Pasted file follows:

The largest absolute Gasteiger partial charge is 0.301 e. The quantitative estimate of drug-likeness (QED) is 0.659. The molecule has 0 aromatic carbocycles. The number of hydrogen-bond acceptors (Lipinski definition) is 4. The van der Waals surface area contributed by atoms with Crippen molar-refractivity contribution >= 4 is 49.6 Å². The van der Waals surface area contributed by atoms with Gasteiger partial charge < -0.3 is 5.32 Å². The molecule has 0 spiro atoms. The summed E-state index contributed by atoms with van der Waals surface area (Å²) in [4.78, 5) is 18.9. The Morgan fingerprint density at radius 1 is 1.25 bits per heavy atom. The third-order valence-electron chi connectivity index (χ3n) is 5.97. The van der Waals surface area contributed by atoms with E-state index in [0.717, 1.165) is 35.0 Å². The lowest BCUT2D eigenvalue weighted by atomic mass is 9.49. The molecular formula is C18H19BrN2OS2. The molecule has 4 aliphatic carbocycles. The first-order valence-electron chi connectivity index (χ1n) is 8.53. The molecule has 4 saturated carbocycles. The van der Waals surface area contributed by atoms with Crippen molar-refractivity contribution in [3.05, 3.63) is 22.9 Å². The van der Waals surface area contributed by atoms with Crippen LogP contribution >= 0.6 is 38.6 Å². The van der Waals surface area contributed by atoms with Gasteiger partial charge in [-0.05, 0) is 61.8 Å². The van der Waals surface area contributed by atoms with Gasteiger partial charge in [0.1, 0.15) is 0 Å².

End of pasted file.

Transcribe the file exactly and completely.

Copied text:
The largest absolute Gasteiger partial charge is 0.301 e. The quantitative estimate of drug-likeness (QED) is 0.659. The molecule has 0 aromatic carbocycles. The number of hydrogen-bond acceptors (Lipinski definition) is 4. The van der Waals surface area contributed by atoms with Crippen molar-refractivity contribution >= 4 is 49.6 Å². The van der Waals surface area contributed by atoms with Gasteiger partial charge < -0.3 is 5.32 Å². The molecule has 0 spiro atoms. The summed E-state index contributed by atoms with van der Waals surface area (Å²) in [4.78, 5) is 18.9. The Morgan fingerprint density at radius 1 is 1.25 bits per heavy atom. The third-order valence-electron chi connectivity index (χ3n) is 5.97. The van der Waals surface area contributed by atoms with E-state index in [0.717, 1.165) is 35.0 Å². The lowest BCUT2D eigenvalue weighted by atomic mass is 9.49. The molecular formula is C18H19BrN2OS2. The molecule has 4 aliphatic carbocycles. The first-order valence-electron chi connectivity index (χ1n) is 8.53. The molecule has 4 saturated carbocycles. The van der Waals surface area contributed by atoms with Crippen molar-refractivity contribution in [3.05, 3.63) is 22.9 Å². The van der Waals surface area contributed by atoms with Crippen LogP contribution >= 0.6 is 38.6 Å². The van der Waals surface area contributed by atoms with Gasteiger partial charge in [-0.05, 0) is 61.8 Å². The van der Waals surface area contributed by atoms with Gasteiger partial charge in [0.1, 0.15) is 0 Å².